By Andrew L. Jaffee
I wrote yesterday about the savage destruction of Iraq’s golden dome of the al-Askari shrine in Samarra, probably wrought by Sunni terrorists, in a most cynical attempt at inflaming sectarian divisions. I was thinking out loud as to which direction the Samarra bombing would point Iraq towards: unity or civil war. I can only hope that Shiite, Kurds, and civilized Sunnis will see the Sunni terrorists in the clearest light, especially after this barbaric act towards Shiite Islam:
Over the centuries, the central Iraqi city of Samarra has attracted millions of Shia pilgrims from all over the Muslim world.
An immediate, knee-jerk analysis of the reaction to the al-Askari bombing would show that the Sunni terrorists have accomplished their goal — the start of a civil war. From the BBC:
Three Iraqi journalists working for al-Arabiya TV have been killed near Samarra, a day after a bomb attack damaged a Shia shrine in the city.
Police said the three were kidnapped and killed after they went to report on Wednesday’s attack, which destroyed the golden dome of the al-Askari shrine.
In Baghdad, police say they have recovered the bullet-ridden bodies of 50 people overnight.
Iraq’s leaders are warning publicly about the dangers of a civil war.
Dozens of Sunni mosques have been attacked following the blast in Samarra, and at least 11 people were killed after gunmen entered a prison in the southern city of Basra.
Police say the victims in Basra were suspected Sunni militants, including several foreigners.
A spokesman for Iraq’s top Shia cleric Grand Ayatollah Ali al-Sistani said the anger may be hard to contain.
The Shiites make up 60% of the population, the Sunnis hold 30%, and the Kurds 10% (approximately). Shittes and Kurds could build an outright ruling coalition without the Sunnis. But 80% of Sunnis turned out in December to vote — demonstrating their willingness to participate in democracy.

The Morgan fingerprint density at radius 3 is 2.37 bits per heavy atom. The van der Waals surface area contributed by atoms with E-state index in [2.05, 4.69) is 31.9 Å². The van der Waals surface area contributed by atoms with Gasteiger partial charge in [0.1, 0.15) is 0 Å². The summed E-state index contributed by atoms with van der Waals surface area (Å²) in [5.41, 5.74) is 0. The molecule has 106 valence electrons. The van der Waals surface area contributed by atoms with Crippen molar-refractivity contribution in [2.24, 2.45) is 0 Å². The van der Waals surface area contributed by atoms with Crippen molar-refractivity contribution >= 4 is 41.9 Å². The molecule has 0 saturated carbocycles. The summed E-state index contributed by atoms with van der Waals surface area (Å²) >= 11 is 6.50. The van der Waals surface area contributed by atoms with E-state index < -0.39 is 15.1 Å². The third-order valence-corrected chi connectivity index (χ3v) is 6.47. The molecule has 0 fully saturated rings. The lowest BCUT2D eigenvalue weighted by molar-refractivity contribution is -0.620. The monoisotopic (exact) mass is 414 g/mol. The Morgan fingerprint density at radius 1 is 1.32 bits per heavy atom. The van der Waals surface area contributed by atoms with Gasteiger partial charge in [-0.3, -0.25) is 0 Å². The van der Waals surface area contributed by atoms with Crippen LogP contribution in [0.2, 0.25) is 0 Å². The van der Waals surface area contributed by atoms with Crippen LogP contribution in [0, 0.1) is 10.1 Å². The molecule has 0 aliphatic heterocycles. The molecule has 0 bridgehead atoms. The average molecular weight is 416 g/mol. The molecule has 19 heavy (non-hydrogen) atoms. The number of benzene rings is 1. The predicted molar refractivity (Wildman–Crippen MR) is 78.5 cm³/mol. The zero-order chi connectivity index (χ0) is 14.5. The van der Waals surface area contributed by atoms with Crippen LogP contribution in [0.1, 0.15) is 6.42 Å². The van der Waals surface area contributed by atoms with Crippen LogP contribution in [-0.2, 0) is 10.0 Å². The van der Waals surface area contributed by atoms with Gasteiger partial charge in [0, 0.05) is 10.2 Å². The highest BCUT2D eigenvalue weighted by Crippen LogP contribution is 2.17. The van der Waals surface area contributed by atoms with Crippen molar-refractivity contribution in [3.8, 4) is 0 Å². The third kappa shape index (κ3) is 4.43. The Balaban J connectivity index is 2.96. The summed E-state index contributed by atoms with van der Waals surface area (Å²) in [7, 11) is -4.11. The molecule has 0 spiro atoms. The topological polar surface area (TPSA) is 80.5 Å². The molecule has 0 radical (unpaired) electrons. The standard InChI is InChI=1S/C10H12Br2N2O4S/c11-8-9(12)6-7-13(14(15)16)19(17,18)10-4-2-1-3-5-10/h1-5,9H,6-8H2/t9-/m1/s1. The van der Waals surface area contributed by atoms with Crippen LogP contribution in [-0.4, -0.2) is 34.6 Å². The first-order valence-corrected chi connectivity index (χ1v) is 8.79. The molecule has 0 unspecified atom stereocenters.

The silver lining: Sunni terrorists tried to stifle the elections, but were unable to stop those they profess to “represent” from voting. So we see a split among the Sunnis. Mass Sunni participation is precisely why we saw the Samarra bombing by Sunni terrorists. They don’t want their own people participating in the democratic process. Nonetheless, the Sunnis have participated. Inflaming Shiite attacks against fellow Sunnis is the terrorist idea of a perfect back-door solution for stirring up disunity.
Remember also that the Sunni/Wahabi terrorist goal goes far beyond Iraq. The plan is to ethnically cleanse Iraqi non-believers (Shiites and Kurds) and eventually create a world-wide, Islamist Caliphate.
While the U.S. can support Iraqis, it cannot force each individual citizen to do the right thing, e.g., defeat the terrorists, embrace national reconciliation, and embrace democracy.
These are decisions that must come from the deepest of deepest hearts, minds, and spirits. Iraqis must choose the light or dark side of the force, to put things in George Lucas’ terms.
Making decisions is the ultimate challenge in life. Most often, those choices are only faced under deep duress. The bombing of Samarra was certainly one of those great challenges. And people rarely change deep-down unless their backs are up against the wall.
Iraqis are up against the wall. Let us hope that the worst situation will bring out the best decisions. Otherwise, Iraq’s future will be looking very uncertain.